- The STEM rotation model of instruction brings four teachers from diverse subject backgrounds in front of students to afford them different skills in relation to real-world learning projects.
- In one school, Huntingdon Area Middle School, the district had one technology teacher, one library media specialist, one math teacher, and one science teacher collaborate to create a STEM course for students; each educator rotated every three days.
- Such rotation is said to increase time management skills, and encourages students to solve problems through the application of different context and approaches.
STEM teaching via rotation can also benefit students by bringing more diverse teaching styles to classrooms. Some STEM programs, like Los Angeles' STEM3 Academy, which focuses on STEM instruction for students with learning disabilities, may also benefit from the approach. Yet finding STEM teachers remains a challenge, and districts looking to implement a STEM rotation model may run into staffing issues.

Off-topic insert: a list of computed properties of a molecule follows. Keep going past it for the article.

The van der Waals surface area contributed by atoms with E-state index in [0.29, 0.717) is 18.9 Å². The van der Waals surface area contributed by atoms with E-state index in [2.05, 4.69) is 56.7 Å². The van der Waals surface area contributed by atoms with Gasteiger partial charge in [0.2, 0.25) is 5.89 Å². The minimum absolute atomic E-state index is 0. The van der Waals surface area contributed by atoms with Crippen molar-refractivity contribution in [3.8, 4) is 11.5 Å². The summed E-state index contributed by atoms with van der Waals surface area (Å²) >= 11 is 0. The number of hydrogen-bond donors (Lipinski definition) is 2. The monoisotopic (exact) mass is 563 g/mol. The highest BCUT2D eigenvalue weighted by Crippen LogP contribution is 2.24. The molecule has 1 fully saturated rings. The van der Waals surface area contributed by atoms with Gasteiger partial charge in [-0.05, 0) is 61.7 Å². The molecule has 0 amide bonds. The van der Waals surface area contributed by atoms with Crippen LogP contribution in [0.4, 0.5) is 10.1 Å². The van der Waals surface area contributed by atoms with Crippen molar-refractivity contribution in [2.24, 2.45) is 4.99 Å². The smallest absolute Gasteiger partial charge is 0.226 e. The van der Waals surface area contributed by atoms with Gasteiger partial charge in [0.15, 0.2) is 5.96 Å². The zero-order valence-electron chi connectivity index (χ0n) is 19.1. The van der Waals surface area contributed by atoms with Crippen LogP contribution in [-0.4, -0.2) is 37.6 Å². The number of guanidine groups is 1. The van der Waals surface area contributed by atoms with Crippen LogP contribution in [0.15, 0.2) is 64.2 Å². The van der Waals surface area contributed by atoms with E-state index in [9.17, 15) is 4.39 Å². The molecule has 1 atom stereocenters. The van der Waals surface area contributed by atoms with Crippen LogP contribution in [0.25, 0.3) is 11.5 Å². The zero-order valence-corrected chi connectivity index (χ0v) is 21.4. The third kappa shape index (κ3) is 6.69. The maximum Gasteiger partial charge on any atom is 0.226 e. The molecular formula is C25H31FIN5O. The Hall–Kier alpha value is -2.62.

Studies have shown the public largely supports STEM learning. In Washington, a survey revealed 94% of respondents indicated they believe all children should have access to stellar K-12 STEM classes; while only 45% of respondents believe schools are providing adequate science, technology, engineering and math learning opportunities.
Skills like critical thinking, creativity, communication and collaboration all contribute to project-based learning (PBL), a learning trend that is, slowly, gaining momentum in K-12 classrooms. Project-based schools report standardized test scores 20% higher than conventional classrooms, but just 1% of U.S. schools use PBL instruction.